Sean Hayes and Will Sasso seem like natural fits with their comedy backgrounds, but Diamantopoulous is a bit of a wild card. Unlike his co-stars, this Greek-Canadian actor is fairly unknown. But he’s played the likes of Robin Williams and Frank Sinatra in television movies and miniseries. And yet Diamantopoulous does a fantastic Moe. There’s a complexity there that was a bit unsuspected. (Honestly, how complex could Moe possibly be?) But when he stops yucking it up with physical humor you see a look of sadness in his eyes making him come across as sympathetic and not as a buffoon.
The Three Stooges is divided into three episodes. But because the story is told in chronological order, rather than present standalone stories, the episode title cards act only as a cute reference to the original B&W shorts. After getting tossed out of a speeding vehicle on the front stoop of the Sisters of Mercy Orphanage, young Moe, Larry, and Curly are seen as a blessing. That blessing turns sour as the three run the nuns ragged with their mischief and high jinks. Unable to find suitors to adopt the boys, the trio continues to live at the orphanage for the next 25 years. Unfortunately for them the orphanage is on the verge of closure due to outstanding insurance payments as the result of the physical and psychological injuries the nuns and orphans have had to endure over the last two decades. If the orphanage doesn’t come up with $830,000 in the next 30 days, its doors will be closed for good.
There’s another subplot involving a woman (Modern Family‘s Sofia Vergara) wanting to kill her husband, and offering to pay the trio the total amount needed to save the Sisters of Mercy. Of course, they botch the job and are left to develop a new scheme to make the money. One thing leads to another and the Stooges go their mostly separate ways. Larry and Curly remain a tandem while Moe flies solo, becoming the latest cast member of Jersey Shore (as Dyna-Moe – even though Curly’s the one known to carry dynamite). They reunite to save the orphanage through pure happenstance due in large part to Moe’s newfound fame on that channel that once aired music videos.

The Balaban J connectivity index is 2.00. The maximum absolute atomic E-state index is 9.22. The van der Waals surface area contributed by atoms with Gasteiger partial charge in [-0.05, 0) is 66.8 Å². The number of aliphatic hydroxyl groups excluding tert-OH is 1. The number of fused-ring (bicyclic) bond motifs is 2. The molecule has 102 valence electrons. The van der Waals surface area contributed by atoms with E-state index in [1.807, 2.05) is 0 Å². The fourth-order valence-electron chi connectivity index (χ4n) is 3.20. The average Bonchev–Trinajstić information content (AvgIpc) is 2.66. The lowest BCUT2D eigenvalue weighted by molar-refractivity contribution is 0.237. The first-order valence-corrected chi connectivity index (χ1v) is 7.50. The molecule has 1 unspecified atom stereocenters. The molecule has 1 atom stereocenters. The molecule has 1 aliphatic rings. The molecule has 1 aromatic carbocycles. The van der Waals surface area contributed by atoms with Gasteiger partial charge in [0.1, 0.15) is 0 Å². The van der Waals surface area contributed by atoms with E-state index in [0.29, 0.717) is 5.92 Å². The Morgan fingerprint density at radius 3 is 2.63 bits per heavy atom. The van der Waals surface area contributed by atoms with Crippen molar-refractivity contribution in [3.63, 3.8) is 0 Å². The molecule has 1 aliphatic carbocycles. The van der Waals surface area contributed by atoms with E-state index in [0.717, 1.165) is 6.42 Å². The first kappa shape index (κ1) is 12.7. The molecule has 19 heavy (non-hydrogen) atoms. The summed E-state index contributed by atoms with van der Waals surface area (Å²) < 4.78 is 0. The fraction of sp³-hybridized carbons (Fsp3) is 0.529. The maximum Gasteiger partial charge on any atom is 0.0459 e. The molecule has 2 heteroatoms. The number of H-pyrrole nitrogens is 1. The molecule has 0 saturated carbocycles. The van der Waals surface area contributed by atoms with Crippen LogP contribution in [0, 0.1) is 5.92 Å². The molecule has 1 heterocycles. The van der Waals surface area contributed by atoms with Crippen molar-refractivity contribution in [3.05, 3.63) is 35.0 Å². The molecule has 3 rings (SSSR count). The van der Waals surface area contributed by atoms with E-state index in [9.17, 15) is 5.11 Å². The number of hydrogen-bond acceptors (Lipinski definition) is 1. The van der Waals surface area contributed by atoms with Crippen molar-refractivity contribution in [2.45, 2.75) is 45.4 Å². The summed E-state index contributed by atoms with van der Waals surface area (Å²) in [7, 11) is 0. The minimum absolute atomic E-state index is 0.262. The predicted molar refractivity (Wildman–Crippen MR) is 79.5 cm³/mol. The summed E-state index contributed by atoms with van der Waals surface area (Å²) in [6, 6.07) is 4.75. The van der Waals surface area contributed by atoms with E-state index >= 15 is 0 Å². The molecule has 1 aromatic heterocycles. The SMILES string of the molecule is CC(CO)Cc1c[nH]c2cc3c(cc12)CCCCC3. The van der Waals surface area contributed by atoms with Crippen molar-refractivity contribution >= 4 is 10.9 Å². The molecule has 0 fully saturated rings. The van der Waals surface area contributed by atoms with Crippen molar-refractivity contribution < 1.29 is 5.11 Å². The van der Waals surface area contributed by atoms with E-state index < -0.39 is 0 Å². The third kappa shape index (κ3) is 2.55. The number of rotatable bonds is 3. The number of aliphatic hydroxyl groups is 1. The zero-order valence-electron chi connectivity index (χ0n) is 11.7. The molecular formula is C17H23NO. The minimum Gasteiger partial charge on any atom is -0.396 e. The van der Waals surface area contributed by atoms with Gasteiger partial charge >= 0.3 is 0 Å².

The Three Stooges may have been a dream project for the Farrelly brothers, but this interpretation is evident that in the ten years it took to make that dream became a nightmare along the way. It maintains the same style and buffoonery we expect from the Three Stooges, but a big-screen version is unwarranted. Their childish antics may play well for children (Hey, who wouldn’t enjoy seeing the Stooges take babies in their arms and engage in a pee-pee skirmish?), but older audiences won’t be nearly as amused. Do yourself a favor and just skip these Stooges and stick with the Columbia shorts.
Director: Peter and Bobby Farrelly Notable Cast: Sean Hayes, Will Sasso, Chris Diamanopoulous, Jane Lynch, Sofia Vergara, Jennifer Hudson, Craig Bierko Writer(s): Farrelly Brothers and Mike Cerrone
Travis Leamons is one of the Inside Pulse Originals and currently holds the position of Managing Editor at Inside Pulse Movies. He's told that the position is his until he's dead or if "The Boss" can find somebody better. I expect the best and I give the best. Here's the beer. Here's the entertainment. Now have fun. That's an order!